A century after a wealthy local businessman Andrew Drumm established the namesake farm institute with his will, the directors of what is now Drumm Farm Center for Children are taking the year to celebrate his vision being carried out for 100 years – and hopefully another 100 more.
Incorporating the nonprofit's annual fundraising events, Drumm Farm's Century Celebration benefit dinner is Friday at the campus on Lee's Summit Road in Independence.
In October, the Hoedown festival will be what Executive Director Brad Smith calls the big celebration. Of course, there's also the annual alumni reunion in July for men who spent part of their childhoods at Drumm when it served as a home for orphaned or indigent boys. The 2017 reunion was the 70th event.
Friday's benefit dinner at the gymnasium will have about 350 to 400 in attendance, said Lisa Moorhouse, Drumm's donor development director.
“What we've tried to do is have it lead up to 100-year celebration in October,” Smith said. “The big hoedown – it has been smaller – we decided to make it the 100-year event. We'll have a lot of people interact with our families and the campus.”
Drumm Farm now serves as a foster family residence site and also provides transitional housing – both on and off campus – to some who have aged out of foster care. When Smith took over as executive director in 2011, replacing the retired Rufus Little, Drumm Farm served 18 children. Now it has between 70 and 75 children and those in transition housing, he said, and when a new set of apartments opens soon that number will grow to about 90.
Drumm Farm has made about $10 million in capital improvements this decade. Six structures have been constructed, including residences and the farmers market building supplied from produce and small livestock raised on the farm. Having a farmers market, as well as banquet hall rentals and hosting annual kindergarten field trips, helps the farm's visibility.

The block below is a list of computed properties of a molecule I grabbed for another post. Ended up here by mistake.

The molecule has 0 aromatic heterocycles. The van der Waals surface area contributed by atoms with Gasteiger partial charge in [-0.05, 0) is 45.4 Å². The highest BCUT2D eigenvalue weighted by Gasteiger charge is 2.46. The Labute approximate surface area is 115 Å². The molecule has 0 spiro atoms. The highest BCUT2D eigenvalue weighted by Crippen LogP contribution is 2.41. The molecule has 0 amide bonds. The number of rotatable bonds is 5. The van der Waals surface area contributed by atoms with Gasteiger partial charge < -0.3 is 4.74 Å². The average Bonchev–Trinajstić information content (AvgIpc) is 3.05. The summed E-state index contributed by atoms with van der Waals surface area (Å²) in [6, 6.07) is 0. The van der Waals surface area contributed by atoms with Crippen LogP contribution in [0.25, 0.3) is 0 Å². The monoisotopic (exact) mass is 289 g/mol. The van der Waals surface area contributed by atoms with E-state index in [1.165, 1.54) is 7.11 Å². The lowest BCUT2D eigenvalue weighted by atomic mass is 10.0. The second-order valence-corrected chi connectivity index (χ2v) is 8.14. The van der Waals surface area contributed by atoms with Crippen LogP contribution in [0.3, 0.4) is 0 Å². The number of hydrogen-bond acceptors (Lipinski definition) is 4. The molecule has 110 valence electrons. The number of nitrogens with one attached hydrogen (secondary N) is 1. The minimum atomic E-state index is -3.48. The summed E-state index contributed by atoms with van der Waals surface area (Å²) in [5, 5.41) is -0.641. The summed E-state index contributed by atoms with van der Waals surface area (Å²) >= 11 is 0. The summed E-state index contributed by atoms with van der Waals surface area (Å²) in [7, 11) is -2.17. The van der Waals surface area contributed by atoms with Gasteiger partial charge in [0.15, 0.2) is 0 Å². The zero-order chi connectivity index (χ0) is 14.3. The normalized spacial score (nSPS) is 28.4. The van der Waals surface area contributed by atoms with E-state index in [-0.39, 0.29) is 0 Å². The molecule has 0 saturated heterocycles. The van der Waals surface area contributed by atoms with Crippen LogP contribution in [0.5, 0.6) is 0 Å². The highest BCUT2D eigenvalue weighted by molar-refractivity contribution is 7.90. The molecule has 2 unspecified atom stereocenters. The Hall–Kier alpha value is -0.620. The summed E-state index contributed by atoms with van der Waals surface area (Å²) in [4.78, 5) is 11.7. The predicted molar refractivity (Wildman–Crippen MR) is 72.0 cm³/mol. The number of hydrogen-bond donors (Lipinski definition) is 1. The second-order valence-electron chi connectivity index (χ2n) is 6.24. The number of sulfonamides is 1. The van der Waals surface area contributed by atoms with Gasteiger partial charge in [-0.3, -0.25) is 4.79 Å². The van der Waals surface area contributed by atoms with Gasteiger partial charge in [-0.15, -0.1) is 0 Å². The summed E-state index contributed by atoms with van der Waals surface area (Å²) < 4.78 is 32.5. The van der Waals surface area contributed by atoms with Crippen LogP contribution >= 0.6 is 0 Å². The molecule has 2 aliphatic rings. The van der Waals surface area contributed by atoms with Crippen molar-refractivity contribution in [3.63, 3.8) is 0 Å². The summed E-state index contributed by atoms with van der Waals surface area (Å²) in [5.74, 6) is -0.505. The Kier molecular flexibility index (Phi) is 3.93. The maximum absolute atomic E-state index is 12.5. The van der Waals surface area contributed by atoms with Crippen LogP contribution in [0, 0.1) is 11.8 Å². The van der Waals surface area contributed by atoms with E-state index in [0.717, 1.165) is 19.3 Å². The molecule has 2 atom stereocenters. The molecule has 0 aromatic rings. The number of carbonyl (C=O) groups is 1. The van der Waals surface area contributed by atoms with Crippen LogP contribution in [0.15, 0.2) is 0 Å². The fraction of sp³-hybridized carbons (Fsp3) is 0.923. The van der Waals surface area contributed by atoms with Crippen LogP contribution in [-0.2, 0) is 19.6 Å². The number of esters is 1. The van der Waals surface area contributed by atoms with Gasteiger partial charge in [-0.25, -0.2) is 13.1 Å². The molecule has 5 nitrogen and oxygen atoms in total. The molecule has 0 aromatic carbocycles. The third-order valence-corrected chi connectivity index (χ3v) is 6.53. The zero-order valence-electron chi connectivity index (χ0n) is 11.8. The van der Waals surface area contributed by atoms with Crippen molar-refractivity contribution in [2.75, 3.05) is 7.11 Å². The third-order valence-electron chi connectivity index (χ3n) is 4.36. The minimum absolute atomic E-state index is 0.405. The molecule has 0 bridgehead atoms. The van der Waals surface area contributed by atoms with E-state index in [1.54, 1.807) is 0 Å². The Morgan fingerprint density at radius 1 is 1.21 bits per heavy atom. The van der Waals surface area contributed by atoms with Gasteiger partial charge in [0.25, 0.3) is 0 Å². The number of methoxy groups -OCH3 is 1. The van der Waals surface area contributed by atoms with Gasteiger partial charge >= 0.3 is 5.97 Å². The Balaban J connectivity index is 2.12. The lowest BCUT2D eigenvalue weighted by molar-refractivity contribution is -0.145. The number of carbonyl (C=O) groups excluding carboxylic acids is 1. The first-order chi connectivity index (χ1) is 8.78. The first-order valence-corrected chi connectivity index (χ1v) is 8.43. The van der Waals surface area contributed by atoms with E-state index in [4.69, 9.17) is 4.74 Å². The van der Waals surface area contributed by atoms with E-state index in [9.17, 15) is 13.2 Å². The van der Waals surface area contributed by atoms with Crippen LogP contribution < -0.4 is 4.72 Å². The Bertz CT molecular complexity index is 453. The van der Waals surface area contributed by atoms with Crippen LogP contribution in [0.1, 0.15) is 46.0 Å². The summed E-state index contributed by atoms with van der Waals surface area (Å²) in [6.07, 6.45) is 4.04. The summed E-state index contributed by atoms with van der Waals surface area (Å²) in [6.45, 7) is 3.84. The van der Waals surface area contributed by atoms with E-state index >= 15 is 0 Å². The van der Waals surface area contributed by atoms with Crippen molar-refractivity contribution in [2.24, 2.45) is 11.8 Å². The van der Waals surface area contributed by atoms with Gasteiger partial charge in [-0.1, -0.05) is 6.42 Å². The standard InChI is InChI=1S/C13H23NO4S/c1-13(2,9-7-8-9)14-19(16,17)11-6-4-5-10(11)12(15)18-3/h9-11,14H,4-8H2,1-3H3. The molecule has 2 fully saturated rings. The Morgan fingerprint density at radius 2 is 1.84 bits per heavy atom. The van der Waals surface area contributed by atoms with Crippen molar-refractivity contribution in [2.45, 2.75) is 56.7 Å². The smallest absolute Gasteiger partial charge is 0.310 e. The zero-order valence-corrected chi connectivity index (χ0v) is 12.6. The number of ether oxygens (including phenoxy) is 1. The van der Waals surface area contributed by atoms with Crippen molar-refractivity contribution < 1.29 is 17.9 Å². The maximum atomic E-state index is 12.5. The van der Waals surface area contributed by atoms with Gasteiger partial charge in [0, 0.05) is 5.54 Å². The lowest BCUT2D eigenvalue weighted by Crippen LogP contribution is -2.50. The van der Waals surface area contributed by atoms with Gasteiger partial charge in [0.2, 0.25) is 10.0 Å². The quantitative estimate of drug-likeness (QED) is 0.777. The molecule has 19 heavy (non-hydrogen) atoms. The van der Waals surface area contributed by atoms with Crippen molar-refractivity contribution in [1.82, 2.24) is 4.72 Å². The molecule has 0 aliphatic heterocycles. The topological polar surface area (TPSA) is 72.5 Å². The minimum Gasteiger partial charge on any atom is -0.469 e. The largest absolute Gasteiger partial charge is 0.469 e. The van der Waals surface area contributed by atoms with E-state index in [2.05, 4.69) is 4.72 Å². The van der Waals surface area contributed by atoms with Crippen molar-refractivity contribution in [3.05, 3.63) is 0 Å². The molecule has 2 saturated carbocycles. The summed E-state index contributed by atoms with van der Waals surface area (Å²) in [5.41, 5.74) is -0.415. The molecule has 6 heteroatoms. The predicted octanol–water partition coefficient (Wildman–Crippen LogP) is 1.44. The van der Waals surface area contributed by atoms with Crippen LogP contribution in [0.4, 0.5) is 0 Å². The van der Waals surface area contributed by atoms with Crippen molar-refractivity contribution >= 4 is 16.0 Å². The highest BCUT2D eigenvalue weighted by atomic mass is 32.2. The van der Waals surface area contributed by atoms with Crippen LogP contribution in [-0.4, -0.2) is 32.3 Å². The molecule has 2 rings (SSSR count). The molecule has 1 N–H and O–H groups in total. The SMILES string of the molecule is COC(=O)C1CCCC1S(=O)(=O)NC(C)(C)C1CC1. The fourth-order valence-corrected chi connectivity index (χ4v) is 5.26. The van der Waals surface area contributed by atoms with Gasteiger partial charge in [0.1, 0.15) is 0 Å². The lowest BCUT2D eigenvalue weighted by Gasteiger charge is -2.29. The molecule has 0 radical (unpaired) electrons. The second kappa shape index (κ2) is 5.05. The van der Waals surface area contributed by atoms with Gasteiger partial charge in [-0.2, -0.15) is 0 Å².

“It's one thing to engage the community, but if you don't give them a reason to come, it's kind of a shallow engagement,” Smith said. “Community awareness leads to community support, which allows us to serve more people.”
Next to the gymnasium where the benefit dinner takes place is a bronze bust of Andrew Drumm made by local retired attorney Byron Constance. Smith said they wanted the simple monument because there was nothing prior on campus that directly honored a man whom he lauds as a visionary even beyond establishing Drumm Farm Institute.
The plaque on the base reads, “A rough life, if you can stand up under it and keep it from making your character rough, gives you a constitution that will last a lifetime.”
Smith recalled that when he first interviewed for the position more as a courtesy, he realized the “upside” and potential the campus had to reach more people.
“My wife and I, we went to the library and checked out every book on Andrew Drumm and Drumm Center that they had,” he said. “This guy, he was so ahead of his time.”
A few examples that stick out to Smith:
• Having a Catholic priest, Jewish rabbi and Baptist preacher on the original board of trustees – an unusual grouping at the time – along with his wife, who when he died in 1919 wouldn't have even been allowed to vote.
• Presuming that Drumm Farm's land would eventually be annexed by Independence or possibly Kansas City, he instructed that boys housed there be able to attend local schools, to avoid a sense of isolation.
• He predicted (decades ahead) that the government would develop what is now 501(c)3 non-profit status and encouraged Drumm Farm become such an organization.
• Realizing that part of the farm's 370 acres would be desirable in the future for development, he allowed that some land could be developed as a means of supporting operations. Drumm Farm Golf Club leases a large portion of what had been farmland, in addition to the adjacent residential neighborhood.
Between the golf course lease and mineral rights retained from Drumm's lands in Kansas, Oklahoma, Texas and New Mexico, that accounts for 10 to 15 percent of the group's income.
Guiding Drumm Farm with the same vision as its namesake, Smith said, is an admirable challenge.
“The hardest job I have,” he said, “is to live up to what he did.”